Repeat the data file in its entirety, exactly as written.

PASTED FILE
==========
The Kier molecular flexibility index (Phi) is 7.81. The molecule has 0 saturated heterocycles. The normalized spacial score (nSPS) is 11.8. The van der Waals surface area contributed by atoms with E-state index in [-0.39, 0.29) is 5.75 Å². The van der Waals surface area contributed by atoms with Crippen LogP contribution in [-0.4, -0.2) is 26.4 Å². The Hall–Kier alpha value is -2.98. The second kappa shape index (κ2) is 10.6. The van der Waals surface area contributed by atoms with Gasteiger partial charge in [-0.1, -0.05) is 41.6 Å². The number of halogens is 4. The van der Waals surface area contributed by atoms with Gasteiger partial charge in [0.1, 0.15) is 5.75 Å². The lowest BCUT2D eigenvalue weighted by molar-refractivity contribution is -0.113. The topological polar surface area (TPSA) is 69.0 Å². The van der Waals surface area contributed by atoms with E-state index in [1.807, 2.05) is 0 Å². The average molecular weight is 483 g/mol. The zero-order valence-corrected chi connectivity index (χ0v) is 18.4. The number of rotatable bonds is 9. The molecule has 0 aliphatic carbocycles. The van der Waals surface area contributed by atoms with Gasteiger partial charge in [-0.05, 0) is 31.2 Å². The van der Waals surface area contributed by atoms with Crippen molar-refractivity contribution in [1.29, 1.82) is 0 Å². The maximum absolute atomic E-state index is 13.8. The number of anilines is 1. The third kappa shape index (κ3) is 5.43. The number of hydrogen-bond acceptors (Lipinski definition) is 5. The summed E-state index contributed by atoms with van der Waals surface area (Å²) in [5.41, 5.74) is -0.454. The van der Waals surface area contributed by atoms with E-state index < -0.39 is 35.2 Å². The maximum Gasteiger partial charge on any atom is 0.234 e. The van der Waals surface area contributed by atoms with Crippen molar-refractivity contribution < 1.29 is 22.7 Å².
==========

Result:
The Kier molecular flexibility index (Phi) is 7.81. The molecule has 0 saturated heterocycles. The normalized spacial score (nSPS) is 11.8. The van der Waals surface area contributed by atoms with E-state index in [-0.39, 0.29) is 5.75 Å². The van der Waals surface area contributed by atoms with Crippen LogP contribution in [-0.4, -0.2) is 26.4 Å². The Hall–Kier alpha value is -2.98. The second kappa shape index (κ2) is 10.6. The van der Waals surface area contributed by atoms with Gasteiger partial charge in [-0.1, -0.05) is 41.6 Å². The number of halogens is 4. The van der Waals surface area contributed by atoms with Gasteiger partial charge in [0.1, 0.15) is 5.75 Å². The lowest BCUT2D eigenvalue weighted by molar-refractivity contribution is -0.113. The topological polar surface area (TPSA) is 69.0 Å². The van der Waals surface area contributed by atoms with E-state index in [1.807, 2.05) is 0 Å². The average molecular weight is 483 g/mol. The zero-order valence-corrected chi connectivity index (χ0v) is 18.4. The number of rotatable bonds is 9. The molecule has 0 aliphatic carbocycles. The van der Waals surface area contributed by atoms with Gasteiger partial charge in [-0.05, 0) is 31.2 Å². The van der Waals surface area contributed by atoms with Crippen molar-refractivity contribution in [1.29, 1.82) is 0 Å². The maximum absolute atomic E-state index is 13.8. The number of anilines is 1. The third kappa shape index (κ3) is 5.43. The number of hydrogen-bond acceptors (Lipinski definition) is 5. The summed E-state index contributed by atoms with van der Waals surface area (Å²) in [5.41, 5.74) is -0.454. The van der Waals surface area contributed by atoms with E-state index < -0.39 is 35.2 Å². The maximum Gasteiger partial charge on any atom is 0.234 e. The van der Waals surface area contributed by atoms with Crippen molar-refractivity contribution < 1.29 is 22.7 Å².